Disruption is a motif that constantly reappears in the tech industry, but what should a company do if it builds a new product that disrupts its own core business?

That was the dilemma for Limelight Platform Inc., a Toronto-based experiential marketing agency – and it solved it by scrapping its old business model and setting up shop around a totally new platform.

That was back in September 2013, when Limelight was still called Immersion. The company had been around for more than a decade and had earned its revenue by working as a boutique digital advertising agency, serving brands like Rogers, Mercedes, President’s Choice Financial, Sears, and Rexall with offerings in both experiential and digital marketing.

Image of Mercedes-Benz invite to event
An invite on a microsite for Mercedes-Benz. (Image: Limelight).

In doing their day-to-day tasks, like helping businesses brand and analyze their events, the agency found it took up a lot of time and resources to set up new apps and sites every time a customer wanted to hold a branded conference. So Immersion’s developers sat down and created a platform where everything could be fully customizable, and done through a drag-and-drop template.

“We kind of had our aha moment when we realized the digital platforms and marketing automations that powers these experiences is nonexistent in most cases, or highly custom and overpriced,” says Jonah Midanik, founder and CEO. He adds that his team built Limelight, then codenamed Tembo, as an internal tool.

“It was only when we realized that we had a market that wasn’t just our agency and our customers, but all agencies and all brands that are performing experiences live or online, that we expanded the business … We realized that we had disrupted ourselves, and some of our developers and UI and UX guys had basically innovated themselves out of a job.”

So Midanik and his team thought out a plan. They decided to stop solely providing agency services, turning their attention to expanding Limelight and making it into a full-fledged, standalone product. Roughly a year after its initial design, they officially launched Limelight after a beta phase, testing the platform with customers like Autotrader at an annual trade show.

What sets Limelight apart is its ability to help brands plan and track activities for their conferences and events. Without requiring any knowledge of code, marketers can use a content management system to put their own branding on websites, microsites, emails and email opens, on-site mobile apps, and track all incoming data from a single dashboard. Keeping all of this information stored in one place in the cloud also ensures there are no data leaks, especially when marketers no longer have to rely on poor Wi-Fi connections at a conference centre, Midanik adds.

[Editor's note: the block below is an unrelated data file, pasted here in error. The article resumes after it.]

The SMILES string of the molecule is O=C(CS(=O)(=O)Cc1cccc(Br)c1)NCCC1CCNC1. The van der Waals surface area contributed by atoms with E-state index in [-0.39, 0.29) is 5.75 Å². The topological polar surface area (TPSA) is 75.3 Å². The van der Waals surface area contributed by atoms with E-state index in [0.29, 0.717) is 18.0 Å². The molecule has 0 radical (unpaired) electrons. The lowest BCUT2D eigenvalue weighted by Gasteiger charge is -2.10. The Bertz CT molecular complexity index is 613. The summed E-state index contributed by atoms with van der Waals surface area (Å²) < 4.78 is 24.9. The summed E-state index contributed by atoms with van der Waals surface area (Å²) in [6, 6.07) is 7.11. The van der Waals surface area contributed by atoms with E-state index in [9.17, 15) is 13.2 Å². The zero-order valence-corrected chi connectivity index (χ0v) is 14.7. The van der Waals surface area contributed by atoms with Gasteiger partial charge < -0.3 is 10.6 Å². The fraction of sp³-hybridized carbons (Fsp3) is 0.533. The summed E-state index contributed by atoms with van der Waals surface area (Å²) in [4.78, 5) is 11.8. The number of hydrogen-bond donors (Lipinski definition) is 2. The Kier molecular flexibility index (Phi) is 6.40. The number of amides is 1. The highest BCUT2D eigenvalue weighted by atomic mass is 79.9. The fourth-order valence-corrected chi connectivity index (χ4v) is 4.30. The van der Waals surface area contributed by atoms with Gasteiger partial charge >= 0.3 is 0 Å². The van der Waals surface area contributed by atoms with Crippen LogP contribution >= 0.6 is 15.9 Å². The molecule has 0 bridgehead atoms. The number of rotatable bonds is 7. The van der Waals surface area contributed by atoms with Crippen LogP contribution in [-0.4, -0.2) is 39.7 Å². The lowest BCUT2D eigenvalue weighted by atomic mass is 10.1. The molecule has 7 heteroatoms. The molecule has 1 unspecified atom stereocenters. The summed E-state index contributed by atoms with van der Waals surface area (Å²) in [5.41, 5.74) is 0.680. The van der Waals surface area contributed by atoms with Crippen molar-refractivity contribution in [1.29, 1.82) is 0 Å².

The analytics arm of Limelight also allows marketers to follow their customers and attendees throughout their journeys. For example, there’s the online component, which lets them track basic metrics like sites visited, time spent on those sites, bounce rates, and so on. Then there are analytics for customer relationship management (CRM) marketers, who typically want to know which customers opened specific emails and clicked through to landing pages.

Screenshot of Mercedes-Benz event attendees
Tracking attendees to a Mercedes-Benz event. (Image: Limelight).

But one of the most powerful analytics features in Limelight is the ability to track what attendees do once they’re on-site at an event – for example, how long they spent in one place, and what sessions interested them most, based on whether they’ve downloaded the event app at the conference centre.

Essentially, everything brands need to run their own events is right there, and there’s no need for an agency to be in the middle and to make reports and presentations on an event’s performance. What’s even more important is that by integrating all of the data within their ecommerce, CRM, and mobile platforms, Limelight can help brands track customers throughout their entire purchase journeys. What typically took six weeks and four employees to accomplish can now be completed within two weeks by just one person, Midanik says.

He adds that in the future, the company will be looking at adding integrations with tools like Apple’s iBeacons or near-field communication technology, giving it even more power to track consumers’ activities, as long as they opt in.

For now, Limelight is planning to expand further into the U.S. While it already has a few U.S. customers, the company will be working with two accelerators at once – Incubes, based here in Toronto, as well as Acceleprise in San Francisco. The programs have already started, with Limelight delivering a pitch earlier this month at Going Global, an Incubes event showcasing startups from Toronto and Chicago. Limelight has currently earned more than $200,000 in revenue from signed contracts to date.

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